Volkswagen Group CEO Martin Winterkorn is set to receive a two-year contract extension that will allow him to continue in the post to 2018 – long enough to see through his ambitious, decade-long strategy to replace Toyota as the top-selling global automaker.
VW's 20-member supervisory board is almost certain to sign off on the contract extension, which was proposed Wednesday by its influential steering committee, during at its meeting on Sept 25.
In Germany the duty of appointing and dismissing CEOs and other senior managers falls to the supervisory board, which also is tasked with the key role of oversight – unlike the one-tier board structure familiar in the U.S. or UK.
Unfortunately at Volkswagen, however, the supervisory board often ended up in the past effectively rubber-stamping decisions taken by then-Chairman Ferdinand Piech, who resigned in April.
VW now has an opportunity to strengthen its oversight, after botching the chance in May when two unknown and largely inexperienced nieces of Piech were appointed to the supervisory board at the behest of the very management board the two are supposed to monitor.
With the steering committee now down to five following Piech’s departure, VW should consider naming a member of its third shareholder group, the Gulf state of Qatar, to this key body. Typically, motions proposed by the Praesidium carry during the full boardroom sessions.
This could help cement ties with Qatar, heading off speculation that it might disrupt the delicate balance of interests that rule VW by selling its 17 percent voting stake. While Arab investors have proven to be long-term partners for Germany’s industry, Abu Dhabi’s sovereign wealth fund Aabar Investments liquidated in October 2012 its entire stake in Daimler. This was not only disruptive but highly embarrassing, since management bequeathed it over 9 percent of its stock less than three years earlier at the rock-bottom price of just over 20 euros per share in a firesale stock issue that diluted the rest of its investors.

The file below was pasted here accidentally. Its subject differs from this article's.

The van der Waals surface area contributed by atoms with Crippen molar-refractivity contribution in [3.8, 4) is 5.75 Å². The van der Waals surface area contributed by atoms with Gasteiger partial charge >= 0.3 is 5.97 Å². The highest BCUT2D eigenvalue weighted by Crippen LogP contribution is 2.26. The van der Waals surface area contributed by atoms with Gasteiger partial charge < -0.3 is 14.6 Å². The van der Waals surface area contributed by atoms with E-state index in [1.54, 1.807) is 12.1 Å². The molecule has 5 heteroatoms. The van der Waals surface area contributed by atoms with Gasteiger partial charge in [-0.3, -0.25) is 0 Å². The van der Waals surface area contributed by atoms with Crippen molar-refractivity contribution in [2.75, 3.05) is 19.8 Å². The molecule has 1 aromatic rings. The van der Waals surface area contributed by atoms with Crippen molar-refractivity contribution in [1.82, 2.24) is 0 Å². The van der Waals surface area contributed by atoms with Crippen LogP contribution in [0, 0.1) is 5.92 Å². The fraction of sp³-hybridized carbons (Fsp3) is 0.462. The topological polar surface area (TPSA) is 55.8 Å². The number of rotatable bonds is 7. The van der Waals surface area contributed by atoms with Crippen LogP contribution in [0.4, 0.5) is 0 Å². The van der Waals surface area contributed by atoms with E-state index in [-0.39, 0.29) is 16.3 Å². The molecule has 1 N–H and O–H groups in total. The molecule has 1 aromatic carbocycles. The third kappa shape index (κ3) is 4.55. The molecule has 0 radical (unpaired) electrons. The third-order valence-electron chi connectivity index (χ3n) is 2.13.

Qatar could furthermore provide a valuable counterweight to the shifting alliances of the Porsche-Piech clans, the German federal state of Lower Saxony and the German unions – all of whom are already represented on the steering committee. For its part the Arab country could and should play a bigger role when protecting its investment.
Since May, the carmaker also has a strong candidate on its board with over two decades of experience running a national champion much like Volkswagen that has strong ties to the government and its people. Akbar Al Baker transformed Qatar Airways from an insignificant regional Gulf operator with just four aircraft when he took over in 1997 to the tenth largest international operator by passenger-kilometers flown, according to industry statistics.
During his extensive time as CEO, the state-owned company’s fleet expanded every year on average by over 20 percent, an expansion of productive capacity that easily outdoes even Volkswagen’s prodigious growth under Winterkorn.
Granted state subsidies played a role in financing his strategy, but the only other individual on VW’s board with anything remotely like his credentials when it comes to running the day-to-day operations of a major company is banker Annika Falkengren, head of Swedish lender SEB. But Falkengren's background is financial not transportation.
In addition to coming from the transport industry, Al Baker is considered to be very detail-oriented, much like Piech and Winterkorn. He has been outspoken about union obstruction in managing a business and served as an advocate of change within the airline governing body IATA. The Doha native has campaigned against its lack of transparency, questioned the auditing of its accounts and attacked its narrow mindset for currying favor mainly amongst its European delegates.
This kind of critical outside perspective would be well put to use on VW’s influential steering committee. The question is not only whether Volkswagen wants to improve its corporate governance, but whether Mr. Al Baker have both the inclination and the time to play a bigger role?